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Hyphen BioMed offers a full range of platelet agonists and lyophilised platelets for platelet function analysis and exploration of  von Willebrand disease.

These reagents were specialy developed for the use with the Thrombo-Aggregometer TA~8V and Sysmex CS instruments but can be used on all Light Transmission  or Impedance  Platelet Function analysers.

Reagent Reference Package
ADP AG001K Set of 3×0.5 ml (43 µg)
Epinephrine AG002K Set of 3×0.5 ml (160 µg)
Arachidonic acid AG003K Set of 3×0.5 ml (2.5 mg)
Ristocetin AG004K Set of 3×0.5 ml (7.5 mg)
Collagen AG005K Set of 3×0.5 ml (0.5 mg)
Lyophilised Platelets AG006A 1x 5 ml
Lyophilised Platelets AG006K 3 x 5 ml

ADP

When added to platelet-rich plasma (PRP), adenosine 5′-diphosphate (ADP) binds to P2Y1 and P2Y12 receptors at the platelet surface, inducing a two-phase aggregation process. ADP mediated platelet activation leads to a change in platelet shape and induces an initial wave of aggregation. If the ADP concentration is sufficiently high, a second wave of aggregation occurs, following the release of the contents of platelet granules, consisting amongst others of serotonin, fibrinogen, thromboxane and endogenous ADP. ADP is considered to be a weak agonist as the effects it produces are partial and reversible.

Screening for thrombocytopathy, whether systemic (e.g.: Glanzmann thrombasthenia, Bernard-Soulier syndrome, gray platelet syndrome, etc.) or acquired (myelodysplastic syndrome, myeloproliferative disorder, multiple myeloma, Waldenström disease, liver or kidney failure, etc.).
Biological monitoring of anti-platelet therapy such as aspirin, NSAIDS, thienopyridines, abciximab or other glycoprotein IIb/IIIa (GPIIbIIIa) inhibitors.

Arachidonic acid

Arachidonic acid is converted to thromboxane A2 (TXA2) by the enzyme cyclooxygenase (COX) when added to platelet-rich plasma (PRP). The TXA2 generated induces platelet activation
and granules release, leading to a change in platelet shape, revealed by a decrease in light transmission, followed by a single wave of aggregation. Arachidonic acid is considered to be a
strong agonist1,2.

As ADP it is also used in the screening for thrombocytopathy, whether systemic (e.g.: Glanzmann thrombasthenia, Bernard-Soulier syndrome, gray platelet syndrome, etc.) or acquired (myelodysplastic syndrome, myeloproliferative disorder, multiple myeloma, Waldenström disease, liver or kidney failure, etc.).
Biological monitoring of anti-platelet therapy such as aspirin, NSAIDS, thienopyridines, abciximab or other glycoprotein IIb/IIIa (GPIIbIIIa) inhibitors.

Collagen

If collagen is added to platelet-rich plasma (PRP), it adheres to the platelets via the GPIa/IIa and GPVI receptors. GPVI receptor is responsible for platelet activation, leading to the release of ADP and thomboxane A2 and to intraplatelet calcium mobilisation1, 2, 3. Platelet aggregation in response to collagen typically displays a latency period determined by collagen concentration, followed by a change in platelet shape, revealed by a decrease in light transmission and finally simple wave of aggregation. Collagen is considered to be a strong agonist.

Collagen is used in the detection of constitutional thrombocytopathy (e.g.: Glanzmann thrombasthenia, grey platelet syndrome, empty sack syndrome, etc.) or acquired thrombocytopathy (e.g.: myelodysplastic syndrome, myeloproliferative syndrome, multiple myeloma, Waldenstrom’s disease, etc.).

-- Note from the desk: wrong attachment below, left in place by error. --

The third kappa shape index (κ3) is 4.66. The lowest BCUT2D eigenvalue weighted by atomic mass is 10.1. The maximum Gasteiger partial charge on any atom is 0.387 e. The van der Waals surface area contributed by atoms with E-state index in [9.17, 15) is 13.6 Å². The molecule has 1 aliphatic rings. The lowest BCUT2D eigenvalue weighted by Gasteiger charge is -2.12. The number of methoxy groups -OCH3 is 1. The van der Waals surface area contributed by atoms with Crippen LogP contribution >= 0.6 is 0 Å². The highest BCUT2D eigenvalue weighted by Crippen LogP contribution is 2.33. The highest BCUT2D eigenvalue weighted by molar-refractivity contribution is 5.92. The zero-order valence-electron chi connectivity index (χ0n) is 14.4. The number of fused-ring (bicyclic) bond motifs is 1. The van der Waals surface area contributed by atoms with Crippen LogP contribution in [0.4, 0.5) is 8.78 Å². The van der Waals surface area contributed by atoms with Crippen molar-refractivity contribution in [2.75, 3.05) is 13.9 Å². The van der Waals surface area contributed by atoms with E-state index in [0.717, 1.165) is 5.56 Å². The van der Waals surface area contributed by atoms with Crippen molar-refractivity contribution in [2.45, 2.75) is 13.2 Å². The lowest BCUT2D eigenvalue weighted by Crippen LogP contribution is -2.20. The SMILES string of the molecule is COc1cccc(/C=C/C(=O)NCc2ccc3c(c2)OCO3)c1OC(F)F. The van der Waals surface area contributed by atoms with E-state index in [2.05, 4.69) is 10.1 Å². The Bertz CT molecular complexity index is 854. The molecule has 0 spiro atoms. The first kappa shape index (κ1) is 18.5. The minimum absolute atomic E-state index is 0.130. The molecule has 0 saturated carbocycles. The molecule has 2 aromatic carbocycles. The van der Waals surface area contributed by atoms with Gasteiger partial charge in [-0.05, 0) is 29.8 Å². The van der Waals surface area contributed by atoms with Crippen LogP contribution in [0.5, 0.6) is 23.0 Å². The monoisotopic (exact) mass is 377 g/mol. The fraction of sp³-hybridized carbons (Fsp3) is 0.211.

Biological monitoring of anti-platelet therapy such as aspirin, NSAIDS, thienopyridines, abciximab or other glycoprotein IIb/IIIa (GPIIbIIIa) inhibitors.

Epinephirin

Epinephrine binds to the alpha 2-adrinergic receptors on the platelet surface, inducing an initial wave of reversible aggregation when added to platelet-rich plasma (PRP). This primary aggregation leads to exposure of fibrinogen receptors and inhibition of adenylate cyclase activity. A second wave of aggregation, clearly distinct from the first, is triggered by ADP release from alpha granules and by thromboxane A2 synthesis. Epinephrine is considered to be a weak agonist as the effects it produces are partial and reversible1,2

Ephinephirin can be used in the screening for thrombocytopathy, whether systemic (e.g.: Glanzmann thrombasthenia, Bernard-Soulier syndrome, gray platelet syndrome, etc.) or acquired myelodysplastic syndrome, myeloproliferative disorder, multiple myeloma, Waldenström disease, liver or kidney failure, etc.).
Biological monitoring of anti-platelet therapy such as aspirin, NSAIDS, thienopyridines, abciximab or other glycoprotein IIb/IIIa (GPIIbIIIa) inhibitors.

Ristocetin

When added to platelet-rich plasma (PRP), Ristocetin promotes interaction between von Willebrand factor (vWF) and its platelet receptor, glycoprotein GPIb-V-IX. Ristocetin-induced platelet aggregation (RIPA) is used to measure the patient’s PRP aggregation in the presence of various Ristocetin concentrations. Ristocetin can also be used for the vWF:RCo test, using lyophilized platelets.

Ristocetin reagent is available for use in Ristocetin-induced platelet aggregation (RIPA) tests. It is used to detect von Willebrand disease, more specifically to highlight an increase affinity in von Willebrand factor (vWF) for GPIb in type 2B and to identify Bernard-Soulier syndrome. Ristocetin reagent can also be used with lyophilized platelets (AG006A) for the Ristocetin cofactor activity assay (vWF:RCo), to assist in the diagnosis of von Willebrand disease.